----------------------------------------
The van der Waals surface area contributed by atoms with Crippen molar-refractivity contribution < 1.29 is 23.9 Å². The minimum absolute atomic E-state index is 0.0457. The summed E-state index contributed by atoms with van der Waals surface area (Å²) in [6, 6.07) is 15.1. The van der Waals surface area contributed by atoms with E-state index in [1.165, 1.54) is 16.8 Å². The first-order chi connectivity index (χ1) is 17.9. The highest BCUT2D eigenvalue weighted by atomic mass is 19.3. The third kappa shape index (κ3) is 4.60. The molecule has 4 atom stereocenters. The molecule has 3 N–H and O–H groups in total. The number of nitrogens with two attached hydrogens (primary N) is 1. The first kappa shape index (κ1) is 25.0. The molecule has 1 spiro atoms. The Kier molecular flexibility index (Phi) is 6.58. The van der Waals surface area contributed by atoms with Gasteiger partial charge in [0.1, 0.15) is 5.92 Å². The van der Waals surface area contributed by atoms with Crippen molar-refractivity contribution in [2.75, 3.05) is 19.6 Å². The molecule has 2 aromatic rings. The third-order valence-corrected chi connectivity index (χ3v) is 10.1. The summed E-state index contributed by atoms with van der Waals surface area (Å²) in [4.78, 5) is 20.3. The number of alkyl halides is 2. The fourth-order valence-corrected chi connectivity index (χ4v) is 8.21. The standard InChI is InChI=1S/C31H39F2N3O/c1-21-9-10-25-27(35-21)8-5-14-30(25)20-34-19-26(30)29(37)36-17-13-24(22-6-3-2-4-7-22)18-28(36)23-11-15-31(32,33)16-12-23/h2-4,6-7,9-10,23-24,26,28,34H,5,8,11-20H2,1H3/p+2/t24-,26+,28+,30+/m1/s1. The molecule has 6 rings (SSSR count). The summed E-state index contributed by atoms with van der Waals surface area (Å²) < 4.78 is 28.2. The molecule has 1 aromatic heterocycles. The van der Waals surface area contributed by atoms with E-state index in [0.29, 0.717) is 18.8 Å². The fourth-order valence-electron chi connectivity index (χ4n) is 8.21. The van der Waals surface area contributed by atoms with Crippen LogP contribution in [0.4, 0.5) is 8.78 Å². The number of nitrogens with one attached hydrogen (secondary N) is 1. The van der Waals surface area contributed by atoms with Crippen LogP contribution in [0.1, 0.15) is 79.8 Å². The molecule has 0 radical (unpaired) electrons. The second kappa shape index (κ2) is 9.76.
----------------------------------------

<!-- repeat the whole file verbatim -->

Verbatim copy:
The van der Waals surface area contributed by atoms with Crippen molar-refractivity contribution < 1.29 is 23.9 Å². The minimum absolute atomic E-state index is 0.0457. The summed E-state index contributed by atoms with van der Waals surface area (Å²) in [6, 6.07) is 15.1. The van der Waals surface area contributed by atoms with E-state index in [1.165, 1.54) is 16.8 Å². The first-order chi connectivity index (χ1) is 17.9. The highest BCUT2D eigenvalue weighted by atomic mass is 19.3. The third kappa shape index (κ3) is 4.60. The molecule has 4 atom stereocenters. The molecule has 3 N–H and O–H groups in total. The number of nitrogens with two attached hydrogens (primary N) is 1. The first kappa shape index (κ1) is 25.0. The molecule has 1 spiro atoms. The Kier molecular flexibility index (Phi) is 6.58. The van der Waals surface area contributed by atoms with Gasteiger partial charge in [0.1, 0.15) is 5.92 Å². The van der Waals surface area contributed by atoms with Crippen molar-refractivity contribution in [2.75, 3.05) is 19.6 Å². The molecule has 2 aromatic rings. The third-order valence-corrected chi connectivity index (χ3v) is 10.1. The summed E-state index contributed by atoms with van der Waals surface area (Å²) in [4.78, 5) is 20.3. The number of alkyl halides is 2. The fourth-order valence-corrected chi connectivity index (χ4v) is 8.21. The standard InChI is InChI=1S/C31H39F2N3O/c1-21-9-10-25-27(35-21)8-5-14-30(25)20-34-19-26(30)29(37)36-17-13-24(22-6-3-2-4-7-22)18-28(36)23-11-15-31(32,33)16-12-23/h2-4,6-7,9-10,23-24,26,28,34H,5,8,11-20H2,1H3/p+2/t24-,26+,28+,30+/m1/s1. The molecule has 6 rings (SSSR count). The summed E-state index contributed by atoms with van der Waals surface area (Å²) < 4.78 is 28.2. The molecule has 1 aromatic heterocycles. The van der Waals surface area contributed by atoms with E-state index in [0.29, 0.717) is 18.8 Å². The fourth-order valence-electron chi connectivity index (χ4n) is 8.21. The van der Waals surface area contributed by atoms with Crippen LogP contribution in [0.4, 0.5) is 8.78 Å². The number of nitrogens with one attached hydrogen (secondary N) is 1. The van der Waals surface area contributed by atoms with Crippen LogP contribution in [0.1, 0.15) is 79.8 Å². The molecule has 0 radical (unpaired) electrons. The second kappa shape index (κ2) is 9.76.